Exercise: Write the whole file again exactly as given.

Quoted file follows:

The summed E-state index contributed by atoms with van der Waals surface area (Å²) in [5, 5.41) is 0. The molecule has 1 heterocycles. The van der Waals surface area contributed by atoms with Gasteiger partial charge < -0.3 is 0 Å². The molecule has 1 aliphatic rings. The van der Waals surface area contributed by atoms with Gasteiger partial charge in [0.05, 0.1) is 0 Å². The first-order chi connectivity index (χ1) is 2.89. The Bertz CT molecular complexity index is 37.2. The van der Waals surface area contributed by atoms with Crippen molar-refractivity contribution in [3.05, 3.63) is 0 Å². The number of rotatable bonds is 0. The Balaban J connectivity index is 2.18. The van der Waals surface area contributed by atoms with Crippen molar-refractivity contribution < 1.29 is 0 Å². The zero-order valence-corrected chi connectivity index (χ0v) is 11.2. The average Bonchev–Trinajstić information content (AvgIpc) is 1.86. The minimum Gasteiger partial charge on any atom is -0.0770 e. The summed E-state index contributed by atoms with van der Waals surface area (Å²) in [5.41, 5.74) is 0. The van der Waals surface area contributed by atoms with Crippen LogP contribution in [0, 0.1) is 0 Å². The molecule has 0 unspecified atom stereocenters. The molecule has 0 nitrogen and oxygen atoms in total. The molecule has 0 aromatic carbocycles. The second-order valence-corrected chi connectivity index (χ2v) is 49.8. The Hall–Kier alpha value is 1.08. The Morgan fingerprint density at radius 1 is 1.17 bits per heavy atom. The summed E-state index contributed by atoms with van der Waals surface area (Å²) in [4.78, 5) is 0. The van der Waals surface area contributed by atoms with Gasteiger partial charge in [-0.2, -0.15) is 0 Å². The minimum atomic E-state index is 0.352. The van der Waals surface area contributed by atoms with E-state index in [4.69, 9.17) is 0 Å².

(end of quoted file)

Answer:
The summed E-state index contributed by atoms with van der Waals surface area (Å²) in [5, 5.41) is 0. The molecule has 1 heterocycles. The van der Waals surface area contributed by atoms with Gasteiger partial charge < -0.3 is 0 Å². The molecule has 1 aliphatic rings. The van der Waals surface area contributed by atoms with Gasteiger partial charge in [0.05, 0.1) is 0 Å². The first-order chi connectivity index (χ1) is 2.89. The Bertz CT molecular complexity index is 37.2. The van der Waals surface area contributed by atoms with Crippen molar-refractivity contribution in [3.05, 3.63) is 0 Å². The number of rotatable bonds is 0. The Balaban J connectivity index is 2.18. The van der Waals surface area contributed by atoms with Crippen molar-refractivity contribution < 1.29 is 0 Å². The zero-order valence-corrected chi connectivity index (χ0v) is 11.2. The average Bonchev–Trinajstić information content (AvgIpc) is 1.86. The minimum Gasteiger partial charge on any atom is -0.0770 e. The summed E-state index contributed by atoms with van der Waals surface area (Å²) in [5.41, 5.74) is 0. The van der Waals surface area contributed by atoms with Crippen LogP contribution in [0, 0.1) is 0 Å². The molecule has 0 unspecified atom stereocenters. The molecule has 0 nitrogen and oxygen atoms in total. The molecule has 0 aromatic carbocycles. The second-order valence-corrected chi connectivity index (χ2v) is 49.8. The Hall–Kier alpha value is 1.08. The Morgan fingerprint density at radius 1 is 1.17 bits per heavy atom. The summed E-state index contributed by atoms with van der Waals surface area (Å²) in [4.78, 5) is 0. The van der Waals surface area contributed by atoms with Gasteiger partial charge in [-0.2, -0.15) is 0 Å². The minimum atomic E-state index is 0.352. The van der Waals surface area contributed by atoms with E-state index in [4.69, 9.17) is 0 Å².